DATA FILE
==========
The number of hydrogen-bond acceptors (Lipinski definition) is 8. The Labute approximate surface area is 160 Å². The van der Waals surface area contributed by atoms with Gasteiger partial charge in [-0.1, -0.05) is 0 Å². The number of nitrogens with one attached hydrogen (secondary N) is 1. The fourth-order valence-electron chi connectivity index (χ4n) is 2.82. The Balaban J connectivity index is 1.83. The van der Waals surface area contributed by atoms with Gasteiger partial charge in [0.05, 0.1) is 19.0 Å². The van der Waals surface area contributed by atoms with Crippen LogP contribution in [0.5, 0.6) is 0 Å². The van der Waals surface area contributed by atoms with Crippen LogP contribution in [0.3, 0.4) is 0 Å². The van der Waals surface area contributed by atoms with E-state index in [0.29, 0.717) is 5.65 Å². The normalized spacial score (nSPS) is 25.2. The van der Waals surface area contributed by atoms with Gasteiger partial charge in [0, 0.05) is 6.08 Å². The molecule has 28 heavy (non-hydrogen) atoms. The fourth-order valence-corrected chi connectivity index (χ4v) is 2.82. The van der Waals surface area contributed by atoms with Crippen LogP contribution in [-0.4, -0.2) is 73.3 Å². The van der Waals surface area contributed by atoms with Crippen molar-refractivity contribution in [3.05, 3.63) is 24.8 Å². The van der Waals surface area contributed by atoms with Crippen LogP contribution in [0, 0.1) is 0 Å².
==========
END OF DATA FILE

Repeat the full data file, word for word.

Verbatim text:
The number of hydrogen-bond acceptors (Lipinski definition) is 8. The Labute approximate surface area is 160 Å². The van der Waals surface area contributed by atoms with Gasteiger partial charge in [-0.1, -0.05) is 0 Å². The number of nitrogens with one attached hydrogen (secondary N) is 1. The fourth-order valence-electron chi connectivity index (χ4n) is 2.82. The Balaban J connectivity index is 1.83. The van der Waals surface area contributed by atoms with Gasteiger partial charge in [0.05, 0.1) is 19.0 Å². The van der Waals surface area contributed by atoms with Crippen LogP contribution in [0.5, 0.6) is 0 Å². The van der Waals surface area contributed by atoms with Crippen LogP contribution in [0.3, 0.4) is 0 Å². The van der Waals surface area contributed by atoms with E-state index in [0.29, 0.717) is 5.65 Å². The normalized spacial score (nSPS) is 25.2. The van der Waals surface area contributed by atoms with Gasteiger partial charge in [0, 0.05) is 6.08 Å². The molecule has 28 heavy (non-hydrogen) atoms. The fourth-order valence-corrected chi connectivity index (χ4v) is 2.82. The van der Waals surface area contributed by atoms with Crippen LogP contribution in [-0.4, -0.2) is 73.3 Å². The van der Waals surface area contributed by atoms with Crippen molar-refractivity contribution in [3.05, 3.63) is 24.8 Å². The van der Waals surface area contributed by atoms with Crippen LogP contribution in [0, 0.1) is 0 Å².